“When people are suicidal, their thinking is paralyzed, their options appear spare or nonexistent, their mood is despairing, and hopelessness permeates their entire mental domain. The future cannot be separated from the present, and the present is painful beyond solace. ‘This is my last experiment,’ wrote a young chemist in his suicide note. ‘If there is any eternal torment worse than mine I’ll have to be shown.” ― Kay Redfield Jamison,
When I was in training to become a student counselor in college, we were taught how to respond to persons who seemed to be suicidal. Some things we should look for included: 1) Sleeping an inordinate amount of time or not sleeping at all; 2) Showing no concern for hygiene; 3) Skipping meals; 4) Excessive drinking or using other drugs. To an extent, these behaviors can be exhibited in any college student, in any one for that matter. But if they were prolonged and pronounced, we should have a close conversation.
When I have talked with someone who was suicidal, I tried at first to assess options. “What can you do to feel better, to have more hope?” Often they have been unable to express anything, saying things like, “I’m just hopeless. I have no reason to live. I am a burden to my friends and family.” When I have heard those things, I popped the essential question, “Are you going to kill yourself?”, and the follow up if they say yes, “Do you have a plan?”
This is what I have been taught about suicide prevention. This is what I believe to be the best approach. Look at changes in lifestyle, in mood. Talk about life and death perspectives, listen for signs of hopelessness and despair. When we do these things effectively, both on a personal and public scale, we will surely reduce the number of people dying by suicide.
But can it eradicate suicide? Not at all. No parent, no loved one should carry the burden of doubt that if they could have been more perceptive, been there when most needed, noticed the signs and responded sooner, then there would have been a different result. This is a natural feeling for loved ones left behind, but it is far from objectively true.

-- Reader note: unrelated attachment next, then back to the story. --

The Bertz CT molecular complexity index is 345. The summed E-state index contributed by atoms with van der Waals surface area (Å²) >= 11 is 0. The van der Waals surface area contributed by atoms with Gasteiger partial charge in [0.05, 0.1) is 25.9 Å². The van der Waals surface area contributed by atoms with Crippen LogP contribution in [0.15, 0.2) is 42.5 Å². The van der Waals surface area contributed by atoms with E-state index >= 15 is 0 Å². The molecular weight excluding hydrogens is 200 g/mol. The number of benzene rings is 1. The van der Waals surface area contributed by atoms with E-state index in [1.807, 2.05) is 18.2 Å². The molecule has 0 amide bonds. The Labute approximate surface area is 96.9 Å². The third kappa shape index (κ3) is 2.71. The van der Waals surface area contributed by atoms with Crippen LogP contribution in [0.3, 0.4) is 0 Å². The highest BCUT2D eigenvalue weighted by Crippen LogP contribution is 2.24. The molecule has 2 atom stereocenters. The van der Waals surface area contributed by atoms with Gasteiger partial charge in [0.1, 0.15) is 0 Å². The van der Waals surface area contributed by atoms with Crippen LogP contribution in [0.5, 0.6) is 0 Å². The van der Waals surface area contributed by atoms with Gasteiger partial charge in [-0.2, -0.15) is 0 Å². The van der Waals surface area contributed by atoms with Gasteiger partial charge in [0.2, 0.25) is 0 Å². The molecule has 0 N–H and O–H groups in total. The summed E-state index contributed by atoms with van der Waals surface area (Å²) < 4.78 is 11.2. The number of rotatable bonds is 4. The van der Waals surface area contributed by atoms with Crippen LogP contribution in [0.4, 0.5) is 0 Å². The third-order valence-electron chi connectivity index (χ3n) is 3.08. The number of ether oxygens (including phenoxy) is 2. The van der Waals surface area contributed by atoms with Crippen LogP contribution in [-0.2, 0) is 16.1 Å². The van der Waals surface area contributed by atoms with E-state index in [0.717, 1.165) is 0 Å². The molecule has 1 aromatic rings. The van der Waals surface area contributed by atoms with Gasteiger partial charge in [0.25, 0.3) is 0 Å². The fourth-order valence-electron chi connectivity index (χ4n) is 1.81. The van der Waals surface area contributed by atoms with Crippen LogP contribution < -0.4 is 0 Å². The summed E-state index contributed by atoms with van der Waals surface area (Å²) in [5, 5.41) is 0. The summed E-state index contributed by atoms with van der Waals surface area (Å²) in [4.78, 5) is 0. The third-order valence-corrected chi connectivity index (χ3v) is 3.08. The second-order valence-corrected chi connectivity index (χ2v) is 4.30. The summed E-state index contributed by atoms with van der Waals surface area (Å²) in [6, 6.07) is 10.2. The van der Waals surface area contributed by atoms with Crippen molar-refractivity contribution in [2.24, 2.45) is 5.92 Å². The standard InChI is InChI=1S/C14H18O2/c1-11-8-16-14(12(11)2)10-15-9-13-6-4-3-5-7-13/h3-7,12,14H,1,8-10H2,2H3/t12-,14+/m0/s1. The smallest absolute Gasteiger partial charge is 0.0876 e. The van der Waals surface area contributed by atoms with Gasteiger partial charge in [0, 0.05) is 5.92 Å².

Each suicide is absolutely unique, there is often no way to anticipate it. For me, it came after an extended period of feeling great. I had a sudden set-back and in no time at all had taken enough pills to kill me. For others, they hide for days or weeks, preparing themselves for the act, feeling shittier and shittier. Still others take a dramatic leap.
One thing I caution people to avoid doing is thinking that the person who attempts suicide is just trying to get attention. In a sense this is very true. But it is attention desperately needed for a pain inside them that keeps growing worse, that won’t go away.
We all need to pay closer attention to each other, for sure, but particularly to those who are hurting emotionally. It can often consume our time and energy. We may need to take breaks from time to time if it becomes chronic. In fact, I recommend to persons in great emotional pain to have a phone list of loved ones they can call, so they don’t wear one person out. Or become dangerously needy on that one person. Nobody can meet all the needs of anyone, as much as we want. When we try, in fact, we may send an unintentional message that we can save a loved one from harm, even self-harm. Our relationship becomes sort of a life-or-death pact we are bound to lose.
Have you or has someone you know been impacted by suicide? How did you deal with it?
If you or someone you know is considering suicide, I pray you reach out. To a friend. A pastor. A counselor. They should connect to professionals who are trained to best respond to such situations.
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